NCRI-US Staff, 25 April 2018
On Tuesday April 10th, the Iranian government declared the exchange rate for the United States Dollar (USD) to be 42,000 Iranian Rials (IRR) and prohibited sales extending beyond this price. The regime claimed to not have a foreign exchange problem, and that it would insert a sufficient amount into the market if needed. However, on Saturday April 14th Iran’s central bank announced there would not be any additional foreign currency inserted into the market.
According to Radio Farda (Radio Tomorrow) “Fereydoon Khavand, financial analyst residing in Paris, has told Radio Farda that affecting the market using a directive or decree, or through disciplinary and emergency action, is very difficult, if not impossible”.
On April 12th Vice President Jahangiri, countered saying “many of the issues surrounding the exchange rates are political; it’s not that anyone has intervened to raise the prices, but that the political atmosphere has caused many people to become worried about the future, and this in turn has caused them to think that in order to feel safe, they need to buy foreign currency and keep this money at home as assurance.”
Jahangiri continued with “Certain extremist in the USA and the west, along with dissenters and some of the nations in the region are actively trying to damage us”.
The Iranian Parliament has begun to question the regime’s handling of economic policy.
MP, Jabar Kochakinejad, stated: “80 percent of the foreign exchange market is in the hands of the government, and so with the currency that they have, the government should be able to control the market, the question here is why then is there such turmoil happening in the market”.
On Sunday April 15th, 63 parliamentary representatives requested the removal of Valiollah Seif, the Governor of Iran’s Central Bank. The Chairman of the Economic and Financial Committee said that they do not have any “detailed information” on the government’s plans to manage the foreign exchange market and that the “key decision” would be made at the “Presidential level”. In other words, Sief is irrelevant to Iran’s economic decision making.
However, a number of hardliners asked for his resignation, including Amir Khojaste the representative of the Hamedan province, who prevented Seif from speaking in a recent parliamentary session. The representative told News Online that “We said [to Seif] you should go, why are you here? How is it that the price of the dollar has reached this price in the market, and you are not showing any reaction? The parliamentary members are under pressure from the people. The people are saying what parliament is this that cannot do anything, that cannot use its powers and deal with this disarray in the foreign exchange market”.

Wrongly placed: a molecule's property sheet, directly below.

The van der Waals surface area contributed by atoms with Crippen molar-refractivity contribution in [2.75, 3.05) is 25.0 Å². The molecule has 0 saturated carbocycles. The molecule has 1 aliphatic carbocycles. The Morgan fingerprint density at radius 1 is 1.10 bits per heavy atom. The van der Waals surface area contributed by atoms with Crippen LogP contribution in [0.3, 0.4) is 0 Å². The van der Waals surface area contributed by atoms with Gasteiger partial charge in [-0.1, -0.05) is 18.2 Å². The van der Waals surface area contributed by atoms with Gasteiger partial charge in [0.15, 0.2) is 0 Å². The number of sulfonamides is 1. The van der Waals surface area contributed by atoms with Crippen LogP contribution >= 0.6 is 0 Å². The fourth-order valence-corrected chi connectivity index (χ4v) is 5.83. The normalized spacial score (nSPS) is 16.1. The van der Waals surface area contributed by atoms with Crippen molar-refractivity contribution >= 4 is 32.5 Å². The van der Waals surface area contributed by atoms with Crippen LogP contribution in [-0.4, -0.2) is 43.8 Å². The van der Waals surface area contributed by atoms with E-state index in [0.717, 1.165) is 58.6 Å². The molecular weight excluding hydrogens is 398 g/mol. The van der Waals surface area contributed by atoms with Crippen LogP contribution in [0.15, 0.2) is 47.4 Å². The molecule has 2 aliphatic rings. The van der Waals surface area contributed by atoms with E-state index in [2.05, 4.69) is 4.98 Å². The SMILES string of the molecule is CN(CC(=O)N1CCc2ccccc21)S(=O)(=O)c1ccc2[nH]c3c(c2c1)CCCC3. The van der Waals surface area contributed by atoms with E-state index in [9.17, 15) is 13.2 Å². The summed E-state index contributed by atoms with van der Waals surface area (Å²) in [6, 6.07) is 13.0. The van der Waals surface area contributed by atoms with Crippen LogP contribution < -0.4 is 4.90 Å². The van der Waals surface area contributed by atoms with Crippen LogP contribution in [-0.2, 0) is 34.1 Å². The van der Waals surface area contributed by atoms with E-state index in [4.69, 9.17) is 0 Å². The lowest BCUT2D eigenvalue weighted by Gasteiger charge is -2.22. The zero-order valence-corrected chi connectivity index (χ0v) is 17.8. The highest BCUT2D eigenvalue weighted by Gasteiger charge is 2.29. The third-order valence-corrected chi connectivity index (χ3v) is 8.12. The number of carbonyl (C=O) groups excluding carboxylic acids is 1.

Professor Steve Hank of John Hopkins University in Maryland, USA, has said “the Iranian Rial has plummeted and inflation has increased to 66% per year”.
COFACE, an important entity for assessing and estimating risk and security for global trade, released its country and sector risks report for the first quarter of 2018.
According to a report by Radio France “This group marks the countries at the greatest risk for investment and trade, and in them, the probability of not receiving a return on the investments made by each partner is extremely high”.
Sigal Mandelker, the U.S. Undersecretary of the Treasury for Terrorism and Financial Intelligence, has said that there are risks to trading with Iran, because the Iranians have not reformed their government. Mandelker, speaking in London, went on to add that Iran uses money to support Hezbollah, Hamas and President Bashar Assad; and that there is no transparency in Iran’s financial dealings.
On April 11th the United States’ Secretary of the Treasury, at a congress hearing, reported of further sanctions to be imposed on Iran, a move that would continue to destabilize the Iranian economy. According to Mr. Mnuchin this would involve primary and secondary sanctions against Iran and its trading partners. He also told reporters that in addition to the new sanctions, the fact of the USA pulling out of the Nuclear Deal would mean the return of the previous sanctions against Iran”.
This news is already enough to prevent investment in Iran. Under such conditions, no company would be willing to make an investment in Iran and no bank would be willing to guarantee the investment.